Updated: Jan 18
Given the fast-paced world in which we all live, dedicating a little time for ourselves each day can effectively contribute to the quality of our lives and well-being. Restorative yoga is an excellent way of diverting our attention from the external world, which is often a source of stress, to our inner self.
This is a practice used to achieve physical, mental, and emotional relaxation. It will help us find our inner peace and better understand the needs of our bodies.
Restorative yoga supports the effect of healing the body and mind. It can be helpful, especially at a time when we need to restore our energy and reduce the stress and fatigue that result from our fast or tense lifestyle.
Restorative yoga relaxes and softens the body, calms the mind, balances the left and right hemispheres of the brain, our yin and yang principles, harmonizes the hormonal system, and introduces deep relaxation. We can use it to recover from physical and mental exertion or even overcome depression and anxiety.
Regular practice of restorative yoga will strengthen our body and make us more resistant to stress-related illnesses. Restorative yoga also increases flexibility, lowers blood pressure, reduces heart rate, gives a boost to the immune system, and accelerates recovery after illness.
How it works
In restorative yoga, many props such as blocks, straps, and blankets are used for supporting the body, so it can be easier to hold poses for extended periods. Many poses are like usual yoga asanas, but they are slower to perform, so with the help of props we stay longer in the poses - up to 15 minutes.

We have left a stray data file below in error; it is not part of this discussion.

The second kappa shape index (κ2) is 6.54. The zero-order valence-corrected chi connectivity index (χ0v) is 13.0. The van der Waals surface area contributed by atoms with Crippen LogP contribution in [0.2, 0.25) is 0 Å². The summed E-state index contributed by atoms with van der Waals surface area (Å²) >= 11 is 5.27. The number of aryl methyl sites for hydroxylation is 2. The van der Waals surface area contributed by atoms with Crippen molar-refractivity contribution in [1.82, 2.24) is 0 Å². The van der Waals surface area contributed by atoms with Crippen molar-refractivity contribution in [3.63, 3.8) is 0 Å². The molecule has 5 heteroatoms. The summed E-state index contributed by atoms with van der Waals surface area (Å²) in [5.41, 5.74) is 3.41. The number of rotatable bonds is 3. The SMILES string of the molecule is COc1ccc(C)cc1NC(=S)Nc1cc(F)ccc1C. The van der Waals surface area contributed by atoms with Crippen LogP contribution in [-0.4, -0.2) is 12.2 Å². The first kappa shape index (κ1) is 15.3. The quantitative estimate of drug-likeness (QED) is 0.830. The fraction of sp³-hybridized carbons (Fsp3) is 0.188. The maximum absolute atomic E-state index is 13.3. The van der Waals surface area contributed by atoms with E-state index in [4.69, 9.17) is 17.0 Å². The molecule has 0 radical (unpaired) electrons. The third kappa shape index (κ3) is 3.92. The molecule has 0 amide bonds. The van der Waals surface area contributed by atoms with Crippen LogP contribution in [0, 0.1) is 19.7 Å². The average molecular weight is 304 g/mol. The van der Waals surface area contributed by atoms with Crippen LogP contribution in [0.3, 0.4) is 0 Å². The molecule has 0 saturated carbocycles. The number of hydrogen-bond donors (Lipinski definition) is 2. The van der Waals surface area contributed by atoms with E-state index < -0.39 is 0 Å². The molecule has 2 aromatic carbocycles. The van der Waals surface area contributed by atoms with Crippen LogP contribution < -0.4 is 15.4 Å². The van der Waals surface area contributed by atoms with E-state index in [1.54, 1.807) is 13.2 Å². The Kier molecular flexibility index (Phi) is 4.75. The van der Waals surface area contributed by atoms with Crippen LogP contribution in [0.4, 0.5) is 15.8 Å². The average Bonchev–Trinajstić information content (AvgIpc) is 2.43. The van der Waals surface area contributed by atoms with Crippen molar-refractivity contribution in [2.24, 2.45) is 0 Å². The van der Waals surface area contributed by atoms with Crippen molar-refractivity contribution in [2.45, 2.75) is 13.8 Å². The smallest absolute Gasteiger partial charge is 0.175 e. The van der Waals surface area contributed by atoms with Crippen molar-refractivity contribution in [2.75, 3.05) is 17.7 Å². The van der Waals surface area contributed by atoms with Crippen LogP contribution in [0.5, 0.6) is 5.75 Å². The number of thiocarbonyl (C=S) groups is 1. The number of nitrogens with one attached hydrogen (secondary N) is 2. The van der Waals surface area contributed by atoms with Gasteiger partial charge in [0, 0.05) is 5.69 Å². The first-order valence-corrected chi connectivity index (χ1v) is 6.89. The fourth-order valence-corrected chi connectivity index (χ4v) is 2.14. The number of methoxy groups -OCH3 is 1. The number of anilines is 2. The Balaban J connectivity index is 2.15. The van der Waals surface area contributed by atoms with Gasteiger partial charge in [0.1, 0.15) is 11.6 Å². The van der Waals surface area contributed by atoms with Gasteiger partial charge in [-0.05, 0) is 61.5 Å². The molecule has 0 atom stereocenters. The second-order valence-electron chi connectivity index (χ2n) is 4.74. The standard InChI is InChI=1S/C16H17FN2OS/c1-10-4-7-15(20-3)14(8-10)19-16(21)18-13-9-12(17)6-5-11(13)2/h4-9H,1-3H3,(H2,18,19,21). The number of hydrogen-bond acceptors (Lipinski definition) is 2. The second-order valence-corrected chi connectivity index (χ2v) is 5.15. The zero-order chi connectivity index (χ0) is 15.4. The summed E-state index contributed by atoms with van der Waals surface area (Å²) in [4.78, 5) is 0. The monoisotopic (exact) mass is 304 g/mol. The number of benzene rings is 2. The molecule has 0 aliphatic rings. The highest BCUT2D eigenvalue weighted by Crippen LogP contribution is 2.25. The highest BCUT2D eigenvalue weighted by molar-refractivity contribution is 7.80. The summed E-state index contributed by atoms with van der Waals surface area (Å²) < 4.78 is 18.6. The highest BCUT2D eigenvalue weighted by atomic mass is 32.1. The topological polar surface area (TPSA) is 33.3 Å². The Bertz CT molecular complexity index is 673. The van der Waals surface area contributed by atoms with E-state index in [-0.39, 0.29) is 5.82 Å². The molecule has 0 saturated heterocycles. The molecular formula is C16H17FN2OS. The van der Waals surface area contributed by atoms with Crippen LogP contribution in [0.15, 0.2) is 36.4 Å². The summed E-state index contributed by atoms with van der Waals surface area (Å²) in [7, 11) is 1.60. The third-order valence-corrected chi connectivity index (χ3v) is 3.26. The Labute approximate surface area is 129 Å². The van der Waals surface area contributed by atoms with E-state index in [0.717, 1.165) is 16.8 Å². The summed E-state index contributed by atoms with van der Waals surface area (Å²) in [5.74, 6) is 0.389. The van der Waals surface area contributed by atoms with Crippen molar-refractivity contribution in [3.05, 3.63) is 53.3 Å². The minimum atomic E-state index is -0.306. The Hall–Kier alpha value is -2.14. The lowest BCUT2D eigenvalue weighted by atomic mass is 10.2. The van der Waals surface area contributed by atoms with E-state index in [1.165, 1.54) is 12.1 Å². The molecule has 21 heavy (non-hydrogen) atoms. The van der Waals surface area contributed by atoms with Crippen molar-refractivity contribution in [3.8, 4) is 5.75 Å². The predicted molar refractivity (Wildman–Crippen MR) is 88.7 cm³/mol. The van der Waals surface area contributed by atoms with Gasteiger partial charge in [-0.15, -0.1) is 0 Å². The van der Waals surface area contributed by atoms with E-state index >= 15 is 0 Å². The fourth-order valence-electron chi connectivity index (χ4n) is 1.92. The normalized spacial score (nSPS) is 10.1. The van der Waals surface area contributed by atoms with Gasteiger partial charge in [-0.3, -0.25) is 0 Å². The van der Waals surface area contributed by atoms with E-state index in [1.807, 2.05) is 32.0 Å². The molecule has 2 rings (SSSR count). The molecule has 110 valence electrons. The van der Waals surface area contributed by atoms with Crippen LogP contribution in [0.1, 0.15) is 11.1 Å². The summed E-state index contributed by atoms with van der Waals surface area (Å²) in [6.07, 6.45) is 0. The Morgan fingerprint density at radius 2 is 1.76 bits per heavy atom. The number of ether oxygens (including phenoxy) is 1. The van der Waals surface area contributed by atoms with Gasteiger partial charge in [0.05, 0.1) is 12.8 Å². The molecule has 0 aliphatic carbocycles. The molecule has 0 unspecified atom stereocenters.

If we want to achieve calmness and relaxation, we should incorporate restorative yoga into our daily practice. We can set aside some time for two or three restorative poses in the morning or before bedtime, or we can add a restorative pose at the beginning or at the end of the practice. We can also use a restorative pose as our meditation practice.
A few popular poses for restorative yoga:
Supine Spinal Twist, Child's Pose, Reclining Bound Angle Pose, & Shavasana
In the end, we just need to have patience and enjoy the silence of our body and mind. It does not seem that we do much in restorative practice, and that's the point. It takes some getting used to, but after a while, it gets more effortless, and we can enjoy the numerous benefits it brings. Release!
By guest writer, Marina, MSc & Avid Yogi.